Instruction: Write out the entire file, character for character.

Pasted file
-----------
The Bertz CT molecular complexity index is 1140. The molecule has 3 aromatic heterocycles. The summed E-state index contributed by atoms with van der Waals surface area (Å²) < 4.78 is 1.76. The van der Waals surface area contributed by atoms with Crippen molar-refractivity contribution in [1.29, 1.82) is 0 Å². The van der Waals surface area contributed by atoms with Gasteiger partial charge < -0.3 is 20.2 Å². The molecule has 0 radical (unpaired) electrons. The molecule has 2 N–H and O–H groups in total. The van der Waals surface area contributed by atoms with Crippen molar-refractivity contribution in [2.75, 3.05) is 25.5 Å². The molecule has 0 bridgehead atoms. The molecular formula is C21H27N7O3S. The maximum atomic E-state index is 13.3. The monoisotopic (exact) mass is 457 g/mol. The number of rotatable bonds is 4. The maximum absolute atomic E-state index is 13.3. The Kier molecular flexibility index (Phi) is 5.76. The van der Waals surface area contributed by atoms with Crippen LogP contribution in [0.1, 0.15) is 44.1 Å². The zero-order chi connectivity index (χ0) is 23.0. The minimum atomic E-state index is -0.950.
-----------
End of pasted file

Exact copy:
The Bertz CT molecular complexity index is 1140. The molecule has 3 aromatic heterocycles. The summed E-state index contributed by atoms with van der Waals surface area (Å²) < 4.78 is 1.76. The van der Waals surface area contributed by atoms with Crippen molar-refractivity contribution in [1.29, 1.82) is 0 Å². The van der Waals surface area contributed by atoms with Gasteiger partial charge < -0.3 is 20.2 Å². The molecule has 0 radical (unpaired) electrons. The molecule has 2 N–H and O–H groups in total. The van der Waals surface area contributed by atoms with Crippen molar-refractivity contribution in [2.75, 3.05) is 25.5 Å². The molecule has 0 bridgehead atoms. The molecular formula is C21H27N7O3S. The maximum atomic E-state index is 13.3. The monoisotopic (exact) mass is 457 g/mol. The number of rotatable bonds is 4. The maximum absolute atomic E-state index is 13.3. The Kier molecular flexibility index (Phi) is 5.76. The van der Waals surface area contributed by atoms with Crippen LogP contribution in [0.1, 0.15) is 44.1 Å². The zero-order chi connectivity index (χ0) is 23.0. The minimum atomic E-state index is -0.950.